Dear Kevin, (1952 – 1993)
         I never know to whom I’m going to write until I 
sit down at the computer and begin. So far (except for 
#4: To the Victims of the Parkland Shooting) everyone I’ve
addressed has been a man. I don’t think this will remain
so for the duration, but I have no idea how this project
will unfold. 
         This gender unbalance is because it’s been the men
amoung my family & friends that have been doing the passing
away, not including mom (or Penny as you, the gay son, took 
the privledge of calling her) who at a sprightly 94, didn’t die
but ascended into heaven. 
         When you were born the balance of power in our house
was definitely tilted toward the boys, 4 to 1. When our older
sister, Missy, heard that you were a boy, she threw the phone 
across the room; it was her tenth birthday and she was expecting
a little baby sister.  But it soon became evident that the score
was not what it seemed to be; by the time you were five we had
added two more girls to the mix and you were busy in Missy’s
bedroom closet trying on her dresses and her budding teenage
makeup, then you’d make a grand entrance down the steps into our
Victorian living room whenever we had company.  We started
saying that the Lallys had 3 boys, 3 girls and Kevin. 
         Kevin, do you remember Sister Mary George from fifth grade?
She played basketball with the boys everyday and had suspicions
about your manhood. She came to our house one day and told  
mom & dad that there was something wrong with you and they’d
better fix it.  They told her that, like the flying nun, she should 
take a flying leap. But not to disparage S.M.G. too much,  your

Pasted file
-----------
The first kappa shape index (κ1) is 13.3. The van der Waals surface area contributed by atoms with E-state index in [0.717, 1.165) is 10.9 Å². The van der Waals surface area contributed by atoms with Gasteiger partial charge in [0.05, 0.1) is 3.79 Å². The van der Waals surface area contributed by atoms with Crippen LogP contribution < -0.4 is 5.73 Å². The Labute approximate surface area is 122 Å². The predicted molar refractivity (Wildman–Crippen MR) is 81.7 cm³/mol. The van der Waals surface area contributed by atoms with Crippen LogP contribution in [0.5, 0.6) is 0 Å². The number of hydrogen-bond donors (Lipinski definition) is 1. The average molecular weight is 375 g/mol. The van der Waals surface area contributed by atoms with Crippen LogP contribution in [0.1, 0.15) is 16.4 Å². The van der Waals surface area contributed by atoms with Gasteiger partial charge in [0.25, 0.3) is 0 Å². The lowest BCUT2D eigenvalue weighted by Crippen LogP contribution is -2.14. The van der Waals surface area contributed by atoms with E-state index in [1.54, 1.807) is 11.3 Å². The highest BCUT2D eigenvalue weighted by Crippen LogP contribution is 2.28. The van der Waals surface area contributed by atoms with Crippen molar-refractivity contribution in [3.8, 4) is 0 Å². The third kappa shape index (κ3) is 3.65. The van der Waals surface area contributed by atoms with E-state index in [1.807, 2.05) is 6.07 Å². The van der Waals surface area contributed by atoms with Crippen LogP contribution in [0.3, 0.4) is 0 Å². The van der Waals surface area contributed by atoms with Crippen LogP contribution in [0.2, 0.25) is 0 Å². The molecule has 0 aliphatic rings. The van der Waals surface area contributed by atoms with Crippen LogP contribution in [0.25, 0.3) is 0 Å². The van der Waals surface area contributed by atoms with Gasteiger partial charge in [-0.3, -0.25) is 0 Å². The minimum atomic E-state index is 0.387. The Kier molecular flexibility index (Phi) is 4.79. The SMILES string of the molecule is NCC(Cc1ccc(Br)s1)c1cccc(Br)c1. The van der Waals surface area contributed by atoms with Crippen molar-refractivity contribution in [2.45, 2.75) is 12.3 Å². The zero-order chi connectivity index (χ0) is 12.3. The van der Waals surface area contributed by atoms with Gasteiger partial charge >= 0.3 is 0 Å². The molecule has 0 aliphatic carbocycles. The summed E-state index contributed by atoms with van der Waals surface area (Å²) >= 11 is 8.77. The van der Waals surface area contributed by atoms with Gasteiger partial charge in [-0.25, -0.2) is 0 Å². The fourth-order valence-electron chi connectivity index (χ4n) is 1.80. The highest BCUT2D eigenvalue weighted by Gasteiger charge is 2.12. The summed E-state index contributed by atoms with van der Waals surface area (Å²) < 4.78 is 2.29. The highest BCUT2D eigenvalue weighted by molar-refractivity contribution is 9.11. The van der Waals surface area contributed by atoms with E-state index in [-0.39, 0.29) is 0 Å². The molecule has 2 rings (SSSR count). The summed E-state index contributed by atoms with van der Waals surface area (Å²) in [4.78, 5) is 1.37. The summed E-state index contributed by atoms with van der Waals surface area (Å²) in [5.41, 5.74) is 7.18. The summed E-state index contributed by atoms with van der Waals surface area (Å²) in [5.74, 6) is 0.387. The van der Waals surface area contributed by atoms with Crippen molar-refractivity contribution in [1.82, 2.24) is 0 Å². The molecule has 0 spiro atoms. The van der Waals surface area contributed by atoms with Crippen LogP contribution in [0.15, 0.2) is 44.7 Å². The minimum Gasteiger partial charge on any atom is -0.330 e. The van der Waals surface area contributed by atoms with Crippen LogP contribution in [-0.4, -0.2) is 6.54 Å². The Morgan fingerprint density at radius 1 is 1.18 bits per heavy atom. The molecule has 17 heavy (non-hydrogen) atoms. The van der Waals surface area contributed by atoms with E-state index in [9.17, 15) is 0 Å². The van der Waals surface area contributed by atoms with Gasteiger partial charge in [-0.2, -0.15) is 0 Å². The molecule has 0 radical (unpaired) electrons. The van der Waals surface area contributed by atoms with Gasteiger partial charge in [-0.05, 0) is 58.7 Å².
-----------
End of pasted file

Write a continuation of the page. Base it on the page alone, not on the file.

own brothers were far worse. One of our sisters recently  
told me that you told her that we had once held your head in  
the toilet and flushed it, screaming: “Grow up.” “Stop acting like
a girl.” “Don’t be a sissy.”   I have scant memory of this, but with
Manic Mike leading the way, I’m sure I was capable of such
family facism.  Since I was four years older than you, I can’t 
plead innocent, so belatedly I ask forgiveness.
         Since Mike died in 2015 our family score is now girls ahead
3 to 1. Our sisters are kindly tolerant of such an old curmudgeon
as myself, but I sure miss you guys, even all the craziness that   
mom used to call “knock-down and drag-out.”  I don’t know what
gene caused all four boys to try poetry but it sure has been 
revealatory going through all these old writings. So Kevin, I’ll
end with your words from the pages of a Bay Area Anthology
of poems written by HIV positive people. Mom tore them out
and saved them in that Metaphors(tm) shoe box.  Ha. Ha.

Till next time,

Knowing The Teacher
                                              by Kevin Lally,  June 1993

 Look, look at death.
Touch it, let it touch you,
it is the door to your heart.
Accept, accept death.
Do not fight it, do not pretend that
        it is not there.

Practice, practice death.
Every day, like the piano
                     like your dance lessons
Know, know death.
Know it in all your life
                in all your grasping
                in all your letting go
Open, open to death
like the tree with the soil
                         with the rain
                         with the sun.